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Current Treatments for Generalized Pustular Psoriasis


Experts in dermatology review data on various treatment interventions before, during, and after generalized pustular psoriasis flare episodes.

Aaron S. Farberg, MD: Treatments; we have this disease, what are we doing to treat it? What are we doing during and after the GPP [generalized pustular psoriasis] flare episodes? Let’s take a look. You can see looking at the flare percentage; we’re using a variety of different treatments. I had to turn my head to the side here. I was like, whoa, everybody’s using a variety of different things, including opioids. That’s actually a significant percentage there, highlighting the importance of that No. 1 symptom, which is pain. What would you say would be your go-to here, and what do you think of these data, Dr Crowley?

Jeffrey Crowley, MD: These data show how this is a disease that needs a unified treatment approach. These are miserable data. It looks like a lot of patients aren’t really getting anything, or very little, in terms of intervention. Some of these patients may just be going through the flare and resolving on their own to some extent. Topical corticosteroids obviously can be very helpful, especially with occlusion. Oral corticosteroids, usually we’re trying to avoid those in patients with pustular psoriasis, because steroids can be an inducer of pustular psoriasis. Patients who are being weaned off steroids for other conditions or being treated regularly with IM [intramuscular injection] Kenalog for psoriasis can undergo a pustular flare. That’s probably not something you want to do chronically for these patients, but you may have to have some steroids on board because some of these patients may have adrenal insufficiency and may need an acute dose. The steroids are fine as long as you’re putting something else on board as well.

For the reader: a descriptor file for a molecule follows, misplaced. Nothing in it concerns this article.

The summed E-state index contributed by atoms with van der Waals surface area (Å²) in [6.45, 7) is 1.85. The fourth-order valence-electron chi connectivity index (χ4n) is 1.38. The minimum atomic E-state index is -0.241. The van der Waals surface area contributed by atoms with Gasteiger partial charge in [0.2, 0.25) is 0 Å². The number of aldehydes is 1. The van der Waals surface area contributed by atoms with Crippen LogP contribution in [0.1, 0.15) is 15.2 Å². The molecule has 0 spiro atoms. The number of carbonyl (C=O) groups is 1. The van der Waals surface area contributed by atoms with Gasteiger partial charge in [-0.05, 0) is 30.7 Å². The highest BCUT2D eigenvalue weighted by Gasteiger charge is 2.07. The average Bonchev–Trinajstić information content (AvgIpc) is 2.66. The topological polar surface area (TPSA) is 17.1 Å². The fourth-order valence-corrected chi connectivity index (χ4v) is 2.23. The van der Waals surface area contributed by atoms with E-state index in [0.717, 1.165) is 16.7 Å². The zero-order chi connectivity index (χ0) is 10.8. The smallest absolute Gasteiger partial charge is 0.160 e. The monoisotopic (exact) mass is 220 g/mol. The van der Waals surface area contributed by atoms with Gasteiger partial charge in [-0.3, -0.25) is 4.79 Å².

What are those other things you’re putting on board? Well, a bit of TNF [tumor necrosis factor] inhibitor, a bit of interleukins, some PD4 [phosphodiesterase-4] inhibitors, and a few oral retinoids. Traditionally, I’ve used an IL-17 up front because I can get easy access to that in my refrigerator. There are samples, and I can start that right away. Although it’s not directly targeting what’s going on with this disease, it can help you get some turnaround there, but it often needs more than 1 treatment. I think if there was a bar for “some of the above,” I think that would be the highest treatment bar in this graph.

Aaron S. Farberg, MD: That’s a good point. I think it would be important to delineate these data as to who is actually prescribing it. I would’ve liked, or I would’ve hoped that we would’ve seen an increase in the TNF, or the IL and PD4 inhibitors. Again, you see a lot of oral corticosteroids, which leads back to your story, Dr Crowley, if they’re in an urgent care, what are they going to get? A bunch of IV antibiotics and steroids as well, which again, it’s the steroids and coming off of them that can often lead to a disease like GPP. It’s quite well known. It’d be interesting to dive into those data a little deeper. I don’t think we have the slides on that, but that’s why you’ve got to download the paper and read it for yourself as well.

Moving on to the next comparison of treatments between patients with GPP who did have documented episodes and those who did not. So those who actually had a documented flare and those who did not. You can see what were they mostly given: topical steroids, opioids, and oral corticosteroids. What is going on here, Dr Crowley?

Jeffrey Crowley, MD: It’s a mess. Again, that hearkens to the problem with this disease, it’s getting to the person who can make the right diagnosis and get you on some treatment that’s going to address the type of inflammation that’s going on. It is heartening to see that patients with flares are at least getting more treatment. That’s pretty much what this graph shows me, and that’s about it.

Aaron S. Farberg, MD: It’s definitely an opportunity and a gap that needs to be closed to find more unified treatments, treatments that will actually provide improvement. I do a lot of surgery, so everyone always asks me, what’s the best scar gel? What’s the best scar cream? I say there are a thousand of them out there, which means that there’s not 1 that really works well, because if there was 1, everyone would use it. That’s kind of the analogy hat I see here. We have lots of treatments, but if there were 1 that worked very well, we would all use it. I know we’re excited to have at least 1 that is approved for GPP and will have a strong impact on our patients. We’re excited to see how our colleagues will utilize it.

Transcript edited for clarity

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